• The number of condominiums placed under agreement increased for the thirtieth time in the past 31 months, increasing 12.4 percent over the previous November to 670 units placed under contract in November 2013. It’s the most active November for pending sales since November 2006 when approximately 750 condos were placed under contract. Mirroring the detached single-family home market, pending sales declined on a month-to-month basis by 19.6 percent from October, and are now at their lowest level since February 2012 when 713 condominiums were put under contract.
  • The number of condos on the market declined for a twenty-eighth consecutive month in November, declining 34 percent during the past 12 months to 1,330 condos for sale, and tumbling 60 percent (or more than 2,000 units) from November 2011. Like the single-family market, the current inventory of condos for sale is the lowest monthly listing total in more than a decade, and has been remained persistently below 2,000 units for sale for 10 of the past 12 months. At the current sales pace there is just a 1.9 month supply of condos available for sale, which is down steadily from last year when there was a 2.7 month supply in November 2012. As a result, it’s clear that the on-going shortage of listings continues to put upward pressure on prices and is preventing an even healthier rebound in sales activity from occurring, especially in suburb communities where few new units are being built.

Joe Schutt

Committed to representing your interests with the highest level of integrity, I am dedicated to service excellence focused on personal attention and building a solid trust relationship. I listen carefully and make my clients feel comfortable in exploring their full range of real estate options and then encourage them to relax and rely on my expertise to insure that the details run smoothly and efficiently. Google+

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Joe Schutt

Committed to representing your interests with the highest level of integrity, I am dedicated to service excellence focused on personal attention and building a solid trust relationship. I listen carefully and make my clients feel comfortable in exploring their full range of real estate options and then encourage them to relax and rely on my expertise to insure that the details run smoothly and efficiently. Google+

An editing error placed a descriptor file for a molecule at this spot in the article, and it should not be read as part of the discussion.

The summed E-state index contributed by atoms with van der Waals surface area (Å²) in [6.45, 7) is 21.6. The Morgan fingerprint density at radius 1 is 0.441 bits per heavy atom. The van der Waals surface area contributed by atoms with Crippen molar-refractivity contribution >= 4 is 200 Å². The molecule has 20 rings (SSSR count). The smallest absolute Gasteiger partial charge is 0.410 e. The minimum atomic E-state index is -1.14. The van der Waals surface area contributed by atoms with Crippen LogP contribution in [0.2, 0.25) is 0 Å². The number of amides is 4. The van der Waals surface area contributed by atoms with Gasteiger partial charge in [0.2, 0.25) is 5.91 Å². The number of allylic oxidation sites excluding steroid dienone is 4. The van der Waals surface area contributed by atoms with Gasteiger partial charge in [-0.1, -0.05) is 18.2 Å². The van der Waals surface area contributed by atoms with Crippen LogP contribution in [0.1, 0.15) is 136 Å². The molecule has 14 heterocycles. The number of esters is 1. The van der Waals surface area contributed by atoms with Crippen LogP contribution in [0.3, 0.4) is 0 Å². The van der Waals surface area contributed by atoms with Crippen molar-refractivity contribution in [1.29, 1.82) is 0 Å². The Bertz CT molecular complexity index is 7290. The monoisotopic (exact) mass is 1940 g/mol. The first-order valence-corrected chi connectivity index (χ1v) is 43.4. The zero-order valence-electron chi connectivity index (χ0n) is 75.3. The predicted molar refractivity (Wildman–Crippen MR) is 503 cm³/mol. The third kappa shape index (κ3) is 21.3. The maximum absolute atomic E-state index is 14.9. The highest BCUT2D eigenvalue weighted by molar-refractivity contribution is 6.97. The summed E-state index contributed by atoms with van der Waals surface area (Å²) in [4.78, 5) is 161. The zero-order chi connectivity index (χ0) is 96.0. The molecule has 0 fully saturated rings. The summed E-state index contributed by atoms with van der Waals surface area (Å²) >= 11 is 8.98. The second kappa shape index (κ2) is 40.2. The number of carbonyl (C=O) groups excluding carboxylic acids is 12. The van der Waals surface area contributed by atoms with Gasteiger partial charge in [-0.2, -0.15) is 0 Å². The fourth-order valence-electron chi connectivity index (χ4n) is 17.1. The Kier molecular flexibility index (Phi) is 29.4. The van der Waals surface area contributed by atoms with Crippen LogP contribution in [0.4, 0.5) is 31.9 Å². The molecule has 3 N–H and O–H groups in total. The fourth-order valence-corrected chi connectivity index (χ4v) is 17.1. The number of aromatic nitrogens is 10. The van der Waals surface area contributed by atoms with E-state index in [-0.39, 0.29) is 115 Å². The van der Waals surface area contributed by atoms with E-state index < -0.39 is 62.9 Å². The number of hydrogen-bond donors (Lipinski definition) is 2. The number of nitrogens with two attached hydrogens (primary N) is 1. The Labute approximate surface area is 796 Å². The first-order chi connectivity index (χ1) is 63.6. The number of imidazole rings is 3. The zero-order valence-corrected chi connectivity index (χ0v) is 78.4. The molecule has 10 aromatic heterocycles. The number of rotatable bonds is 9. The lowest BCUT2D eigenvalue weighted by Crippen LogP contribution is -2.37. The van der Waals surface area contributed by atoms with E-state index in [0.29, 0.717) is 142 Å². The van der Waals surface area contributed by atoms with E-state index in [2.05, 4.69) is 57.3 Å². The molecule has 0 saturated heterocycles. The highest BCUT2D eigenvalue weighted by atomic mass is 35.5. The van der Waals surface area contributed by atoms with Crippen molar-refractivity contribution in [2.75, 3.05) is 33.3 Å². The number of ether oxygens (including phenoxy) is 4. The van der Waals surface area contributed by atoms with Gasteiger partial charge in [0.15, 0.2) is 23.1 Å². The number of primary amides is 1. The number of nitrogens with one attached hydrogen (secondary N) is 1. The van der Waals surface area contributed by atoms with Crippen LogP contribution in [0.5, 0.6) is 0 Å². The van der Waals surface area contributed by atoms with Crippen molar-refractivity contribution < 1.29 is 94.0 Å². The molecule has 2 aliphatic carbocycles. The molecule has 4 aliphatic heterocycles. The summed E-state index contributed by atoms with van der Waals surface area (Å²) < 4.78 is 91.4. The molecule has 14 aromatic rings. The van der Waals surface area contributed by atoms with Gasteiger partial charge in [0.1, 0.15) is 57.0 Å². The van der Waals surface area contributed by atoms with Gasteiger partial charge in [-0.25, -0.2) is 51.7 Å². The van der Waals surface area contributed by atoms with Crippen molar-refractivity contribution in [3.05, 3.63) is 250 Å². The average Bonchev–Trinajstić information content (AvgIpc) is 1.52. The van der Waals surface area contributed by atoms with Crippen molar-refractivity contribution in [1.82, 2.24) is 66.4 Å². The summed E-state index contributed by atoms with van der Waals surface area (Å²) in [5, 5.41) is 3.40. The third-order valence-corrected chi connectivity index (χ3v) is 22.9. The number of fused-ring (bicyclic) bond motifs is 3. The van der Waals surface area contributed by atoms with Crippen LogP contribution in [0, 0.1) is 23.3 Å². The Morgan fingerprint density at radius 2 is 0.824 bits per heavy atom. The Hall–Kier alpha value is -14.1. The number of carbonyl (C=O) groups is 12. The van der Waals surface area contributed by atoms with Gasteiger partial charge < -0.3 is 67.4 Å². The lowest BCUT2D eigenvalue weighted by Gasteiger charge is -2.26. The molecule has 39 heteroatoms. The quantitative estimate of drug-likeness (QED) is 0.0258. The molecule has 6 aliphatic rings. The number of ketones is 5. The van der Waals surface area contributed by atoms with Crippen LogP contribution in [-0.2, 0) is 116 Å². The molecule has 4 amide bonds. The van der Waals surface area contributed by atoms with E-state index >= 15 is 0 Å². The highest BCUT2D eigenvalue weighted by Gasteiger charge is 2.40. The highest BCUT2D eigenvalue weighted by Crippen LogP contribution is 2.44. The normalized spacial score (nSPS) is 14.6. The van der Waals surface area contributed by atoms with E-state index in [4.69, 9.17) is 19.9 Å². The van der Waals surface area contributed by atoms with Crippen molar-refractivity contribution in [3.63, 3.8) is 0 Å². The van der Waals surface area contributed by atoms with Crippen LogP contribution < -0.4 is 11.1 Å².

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Should You Consider A Condominium Or Townhome?

If you are buying a new home on a tight budget, one of the options that will come to your attention is purchasing a condominium or townhome instead of a standard single family home. Because most of them share walls, condos and townhomes are more affordable. But before you consider moving into a multi-family complex, consider both the down and the up sides to such a purchase.

The Difference Between A Condo And A Townhome

New buyers may be confused as to the difference between a condo and a townhome. Both are attached homes, where at least one wall is shared between two units. One difference between them is that a townhome does not have any units above or below, only on the sides. Townhomes are usually at least two stories, sometimes three stories. Condos on the other hand are often single story—although not always—and may have units both above and below as in an apartment building.

But the truly important distinction between the two is in the ownership rights of the buyer. Condo owners have rights that extend only to the walls of the unit, while townhomes usually have rights to the land as well. This can become a little complicated in the legal aspects, but that is the basic difference.

Condo Associations

Condos usually have an association, run by the owners in the complex, that helps to take care of the shared areas of the complex and also maintain the standards set out in the rules. The condo association usually handles such things as lawn and garden care, painting of the outside of the building, and roof repair.

Some townhomes may have a similar association as well, called a homeowner’s association. It handles things in much the same manner. Associations require monthly fees, and all owners can take part in the decisions made by the board.

Things To Consider

Condos and townhomes have some potential downsides you should consider. There are often rules about pets, so you may not be able to take your dog or cat with you. You will also find that most such homes lack any sort of real yard, although some townhomes have a small yard. Shared green space is often available, but you will not have the same privacy. There are also some things about this type of home you might appreciate, such as not having to do the maintenance on the exterior of the house or the yard.

Condo and townhome living is very well suited to some people, and less so to others. Consider all of the aspects when you are thinking of buying this type of home. 

Joe Schutt

Committed to representing your interests with the highest level of integrity, I am dedicated to service excellence focused on personal attention and building a solid trust relationship. I listen carefully and make my clients feel comfortable in exploring their full range of real estate options and then encourage them to relax and rely on my expertise to insure that the details run smoothly and efficiently. Google+